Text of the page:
However, to achieve this and for it to be effective, the world of the fantastical does need to be grounded in reality to some extent, especially if you are going for a broad target audience. You cannot expect that the majority of people will willingly step into a fantasy if there is nothing that they can relate to.

At a basic level, the fictional world that the narrative creates must be grounded in and adhere to rules and limitations that everyone can understand and connect to. Such as gravity will always be present, resources are required to continue or survive. A great example of this is in the film adaptation of The Martian with Matt Damon. As a species we haven’t travelled to Mars (yet), however, the story, the style and all the technology are all things that we can still recognise as being something from the present that we live in. There are no holo-decks on the spaceship or warp drives, he still needs to plant food and grow it to be able to survive and the harsh environment of an alien world will still kill you if you’re not careful. Very little of the story ever breaks the suspension of disbelief on the macro level. Some of you may say that there are some minor aspects but we’ll deal with that a little bit later.

What the example is meant to illustrate is that certain aspects of the world presented to you, or the players should be taken on faith and to a certain extent on face value. At least if you are presenting to or are part of a fairly broad audience. Yes some of the technology in The Martian may not work exactly like that, but for a great many people this is irrelevant to the experience. Some features of the narrative may simply be too complex to get across to everyone in the time allotted to the experience. To demonstrate with another example, building an experience around digital espionage and hacking can be far more accessible for a larger audience if the ‘hacking’ aspect is based on and represent though pattern recognition and some modified cryptography. But won’t be very accessible if it’s based on understanding what the weaknesses of a UNIX-based system are, this then becomes too niche and specialised and breaks the suspension for people.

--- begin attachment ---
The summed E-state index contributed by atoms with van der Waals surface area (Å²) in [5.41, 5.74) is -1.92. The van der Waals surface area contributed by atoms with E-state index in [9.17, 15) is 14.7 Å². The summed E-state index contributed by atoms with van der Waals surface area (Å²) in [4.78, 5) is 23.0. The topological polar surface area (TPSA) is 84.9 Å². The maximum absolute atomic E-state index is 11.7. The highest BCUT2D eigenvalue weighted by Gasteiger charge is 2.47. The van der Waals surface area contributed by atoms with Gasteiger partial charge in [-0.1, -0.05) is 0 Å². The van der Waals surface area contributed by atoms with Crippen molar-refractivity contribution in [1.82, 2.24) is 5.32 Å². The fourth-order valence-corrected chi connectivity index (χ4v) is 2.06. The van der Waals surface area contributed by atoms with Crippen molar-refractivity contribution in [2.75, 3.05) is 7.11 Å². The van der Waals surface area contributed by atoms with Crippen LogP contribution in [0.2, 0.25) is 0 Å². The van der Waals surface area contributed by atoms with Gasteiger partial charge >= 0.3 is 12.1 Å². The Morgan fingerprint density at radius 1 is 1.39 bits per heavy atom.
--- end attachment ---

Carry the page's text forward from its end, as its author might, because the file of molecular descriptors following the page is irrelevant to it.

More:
When the suspension of disbelief is broken

Maintaining the suspension of disbelief can be fairly difficult, you will need to straddle a fine line between just enough reality and just enough fantasy to make it believable and immersive. And at times you may not manage that balance fully, where the actual reality cuts too much into the fictional reality. To bring back the example from the start with the jungle and the HR policies; your players mind will eventually end up in a Mexican Stand-off, where the reality of the goal of the experience, the fictional reality of the narrative setting, the actual reality (of HR policies) and the forces trying to maintain (and break) the suspension of disbelief are all battling against each other. In the end, they all loose and the illusion of the fantasy is broken and the player will likely feel alienated, and probably think the overall experience was silly and dumb.